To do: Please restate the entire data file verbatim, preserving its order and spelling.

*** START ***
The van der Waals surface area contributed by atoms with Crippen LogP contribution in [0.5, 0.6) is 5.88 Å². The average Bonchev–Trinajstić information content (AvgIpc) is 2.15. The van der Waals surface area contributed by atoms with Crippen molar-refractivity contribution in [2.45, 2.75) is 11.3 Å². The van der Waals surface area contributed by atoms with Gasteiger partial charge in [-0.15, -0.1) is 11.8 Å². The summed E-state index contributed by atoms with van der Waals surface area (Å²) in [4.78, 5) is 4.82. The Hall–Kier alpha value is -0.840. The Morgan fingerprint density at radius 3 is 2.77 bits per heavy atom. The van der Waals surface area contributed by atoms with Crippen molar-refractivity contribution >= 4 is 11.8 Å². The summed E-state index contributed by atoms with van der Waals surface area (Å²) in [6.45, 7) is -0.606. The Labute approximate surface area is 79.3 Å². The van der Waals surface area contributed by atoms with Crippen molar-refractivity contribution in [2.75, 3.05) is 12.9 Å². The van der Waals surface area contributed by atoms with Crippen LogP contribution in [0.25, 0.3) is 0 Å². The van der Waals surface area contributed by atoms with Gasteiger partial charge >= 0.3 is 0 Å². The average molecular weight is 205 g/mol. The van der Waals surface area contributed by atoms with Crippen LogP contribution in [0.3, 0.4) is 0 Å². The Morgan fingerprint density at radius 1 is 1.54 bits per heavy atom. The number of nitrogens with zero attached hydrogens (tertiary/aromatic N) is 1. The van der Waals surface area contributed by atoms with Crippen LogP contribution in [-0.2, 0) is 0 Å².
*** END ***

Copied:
The van der Waals surface area contributed by atoms with Crippen LogP contribution in [0.5, 0.6) is 5.88 Å². The average Bonchev–Trinajstić information content (AvgIpc) is 2.15. The van der Waals surface area contributed by atoms with Crippen molar-refractivity contribution in [2.45, 2.75) is 11.3 Å². The van der Waals surface area contributed by atoms with Gasteiger partial charge in [-0.15, -0.1) is 11.8 Å². The summed E-state index contributed by atoms with van der Waals surface area (Å²) in [4.78, 5) is 4.82. The Hall–Kier alpha value is -0.840. The Morgan fingerprint density at radius 3 is 2.77 bits per heavy atom. The van der Waals surface area contributed by atoms with Crippen molar-refractivity contribution >= 4 is 11.8 Å². The summed E-state index contributed by atoms with van der Waals surface area (Å²) in [6.45, 7) is -0.606. The Labute approximate surface area is 79.3 Å². The van der Waals surface area contributed by atoms with Crippen molar-refractivity contribution in [2.75, 3.05) is 12.9 Å². The van der Waals surface area contributed by atoms with Crippen LogP contribution in [0.25, 0.3) is 0 Å². The van der Waals surface area contributed by atoms with Gasteiger partial charge >= 0.3 is 0 Å². The average molecular weight is 205 g/mol. The van der Waals surface area contributed by atoms with Crippen LogP contribution in [0.3, 0.4) is 0 Å². The Morgan fingerprint density at radius 1 is 1.54 bits per heavy atom. The number of nitrogens with zero attached hydrogens (tertiary/aromatic N) is 1. The van der Waals surface area contributed by atoms with Crippen LogP contribution in [-0.2, 0) is 0 Å².